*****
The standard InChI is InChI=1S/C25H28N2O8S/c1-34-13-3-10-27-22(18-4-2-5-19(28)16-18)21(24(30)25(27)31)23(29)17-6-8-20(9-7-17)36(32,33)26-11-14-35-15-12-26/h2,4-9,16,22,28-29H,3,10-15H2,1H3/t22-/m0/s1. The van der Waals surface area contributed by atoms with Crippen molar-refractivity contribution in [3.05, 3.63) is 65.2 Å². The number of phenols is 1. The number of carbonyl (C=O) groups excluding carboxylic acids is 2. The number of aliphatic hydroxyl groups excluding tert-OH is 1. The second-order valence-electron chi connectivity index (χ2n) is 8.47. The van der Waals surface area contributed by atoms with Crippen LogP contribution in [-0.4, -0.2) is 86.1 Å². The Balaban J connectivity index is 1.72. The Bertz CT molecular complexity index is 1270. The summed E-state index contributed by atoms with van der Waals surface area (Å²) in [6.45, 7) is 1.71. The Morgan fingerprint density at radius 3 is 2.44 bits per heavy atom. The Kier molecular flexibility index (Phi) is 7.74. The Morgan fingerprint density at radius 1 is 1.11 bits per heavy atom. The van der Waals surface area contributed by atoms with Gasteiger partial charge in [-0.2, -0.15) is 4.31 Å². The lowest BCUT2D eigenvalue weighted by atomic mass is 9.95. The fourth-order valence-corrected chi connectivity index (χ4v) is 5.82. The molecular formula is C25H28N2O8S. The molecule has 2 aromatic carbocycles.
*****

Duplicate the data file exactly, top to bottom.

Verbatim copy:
The standard InChI is InChI=1S/C25H28N2O8S/c1-34-13-3-10-27-22(18-4-2-5-19(28)16-18)21(24(30)25(27)31)23(29)17-6-8-20(9-7-17)36(32,33)26-11-14-35-15-12-26/h2,4-9,16,22,28-29H,3,10-15H2,1H3/t22-/m0/s1. The van der Waals surface area contributed by atoms with Crippen molar-refractivity contribution in [3.05, 3.63) is 65.2 Å². The number of phenols is 1. The number of carbonyl (C=O) groups excluding carboxylic acids is 2. The number of aliphatic hydroxyl groups excluding tert-OH is 1. The second-order valence-electron chi connectivity index (χ2n) is 8.47. The van der Waals surface area contributed by atoms with Crippen LogP contribution in [-0.4, -0.2) is 86.1 Å². The Balaban J connectivity index is 1.72. The Bertz CT molecular complexity index is 1270. The summed E-state index contributed by atoms with van der Waals surface area (Å²) in [6.45, 7) is 1.71. The Morgan fingerprint density at radius 3 is 2.44 bits per heavy atom. The Kier molecular flexibility index (Phi) is 7.74. The Morgan fingerprint density at radius 1 is 1.11 bits per heavy atom. The van der Waals surface area contributed by atoms with Gasteiger partial charge in [-0.2, -0.15) is 4.31 Å². The lowest BCUT2D eigenvalue weighted by atomic mass is 9.95. The fourth-order valence-corrected chi connectivity index (χ4v) is 5.82. The molecular formula is C25H28N2O8S. The molecule has 2 aromatic carbocycles.